Wednesday, October 31, 2012

Why Walnuts are a Cracking Good Idea

  I'm sitting here in the kitchen with a pot of chicken soup for lunch simmering on the stove. It's nippy outside, drizzling, and most of the delicate annual plants have withered and flopped because of the frost we had the night before last. Pleasant to be here in the warm, and think about walnuts.
   Walnuts--or noix as they're known here--hang in a bag in the storeroom, and fill the bottom layer of the hanging vegetable rack in the kitchen. Some were a present from friends lucky enough to have a walnut tree in their garden. Others, the ones still in their black, fleshy skin, I've picked up from the street that runs along by the presbytery.
    I crack a jarful at a time, and keep them in a drawer beside the matching Bonne Maman jars of raisins and currants.
    Dismantling yet another batch this morning, made me think about what useful little things they are.
    They go into salads of spinach, clementine segments and avocado chunks.
    And salads of beetroot and goat cheese.
     I add them, in fairly small morceaux, to tinned tuna tarted up with celery and preserved lemon, both finely chopped, and loosened with mayonnaise. Spread it thickly in a split baguette or scoop it over lettuce leaves. Lunch.
     Walnuts boost the nut content in the granola that goes over the morning yogurt and fruit.
     They love to get together with raw endives especially with goat cheese crumbled over.
     And I haven't even got to the sweet stuff....yet.

Thursday, October 25, 2012

Flashback Thursdays: Bastille Day Fireworks in Paris

   July found us in Paris for a week that included the 14th. Let's see if I can do this in suitably sized and coloured type:

A very, very big event all over France--and especially in Paris.
   We'd have had to be up at first light to find a space on the Champs Elysées to watch the big parade. Instead we went over to the Marais and watched a fly-past from the terrace of a friend's apartment.
   Traditionally, the day winds up with what is said to be a mind-blowing fireworks display. We rode a bus along the Seine, hoping it would drop us off near the Eiffel Tower. It didn't. All traffic was stopped at a certain point. so we joined the steadily thickening crowd.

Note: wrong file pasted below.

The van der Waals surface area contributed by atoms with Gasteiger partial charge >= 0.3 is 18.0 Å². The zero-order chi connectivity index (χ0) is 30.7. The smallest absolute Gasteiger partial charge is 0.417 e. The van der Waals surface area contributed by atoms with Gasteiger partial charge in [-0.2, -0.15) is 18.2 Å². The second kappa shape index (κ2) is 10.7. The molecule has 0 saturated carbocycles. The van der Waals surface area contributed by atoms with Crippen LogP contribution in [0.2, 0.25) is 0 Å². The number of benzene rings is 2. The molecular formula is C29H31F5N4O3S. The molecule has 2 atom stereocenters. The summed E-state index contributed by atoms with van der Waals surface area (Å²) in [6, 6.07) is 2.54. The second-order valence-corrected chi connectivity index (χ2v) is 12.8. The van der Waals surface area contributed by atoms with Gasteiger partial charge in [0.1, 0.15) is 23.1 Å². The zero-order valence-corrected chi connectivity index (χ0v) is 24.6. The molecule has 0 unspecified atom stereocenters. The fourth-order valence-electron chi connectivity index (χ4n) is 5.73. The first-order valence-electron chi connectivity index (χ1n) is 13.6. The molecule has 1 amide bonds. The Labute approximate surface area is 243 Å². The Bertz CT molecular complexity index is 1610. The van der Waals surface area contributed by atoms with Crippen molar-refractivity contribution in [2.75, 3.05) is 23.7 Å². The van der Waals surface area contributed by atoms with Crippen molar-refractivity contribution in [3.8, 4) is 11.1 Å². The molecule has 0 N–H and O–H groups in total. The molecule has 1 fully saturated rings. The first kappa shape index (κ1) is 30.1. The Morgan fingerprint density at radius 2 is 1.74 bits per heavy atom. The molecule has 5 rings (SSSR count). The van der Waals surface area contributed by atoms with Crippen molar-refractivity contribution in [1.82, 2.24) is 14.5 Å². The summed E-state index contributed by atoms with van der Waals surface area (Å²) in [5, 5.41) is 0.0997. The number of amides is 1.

This was as close as we wanted to get, knowing that getting away afterwards would be a massive scrum. We stood around, sat on convenient walls, and ate French fries. Barring the informal sale of bottles of wine and beer, it was a booze-free event.
    Around 11 p.m. the Eiffel Tower's lights went out, and massive chrysanthemum-like fireworks lit up the sky. Bang, bang. Flash, flash. Twinkle twinkle. Bangbangbangbangbang. Sparkle sparkle. That's the thing with fireworks, one picture--especially a moving one--is definitely worth a thousand words.

     When it all ended, we joined the massive crowd making its way back along beside the river. Finding a bus or taxi was impossible and the Metro didn't bear thinking about. So we walked and walked and walked, stopping at 1 a.m. for savagely overpriced, but very welcome. mugs of hot chocolate.

Saturday, October 20, 2012

3-minute meals: 2) Omelette, tomato salad, baguette

   One of the hanging racks in our kitchen with one of the most used items second from the right. An omelette pan. It's heavy, beautifully balanced and I bought it for about 11 euros in De Hillerin in Paris several years ago.
    It is only ever used for omelettes so it's built up a slippery surface than means omelettes slide around like a five-year-old on a patch of ice.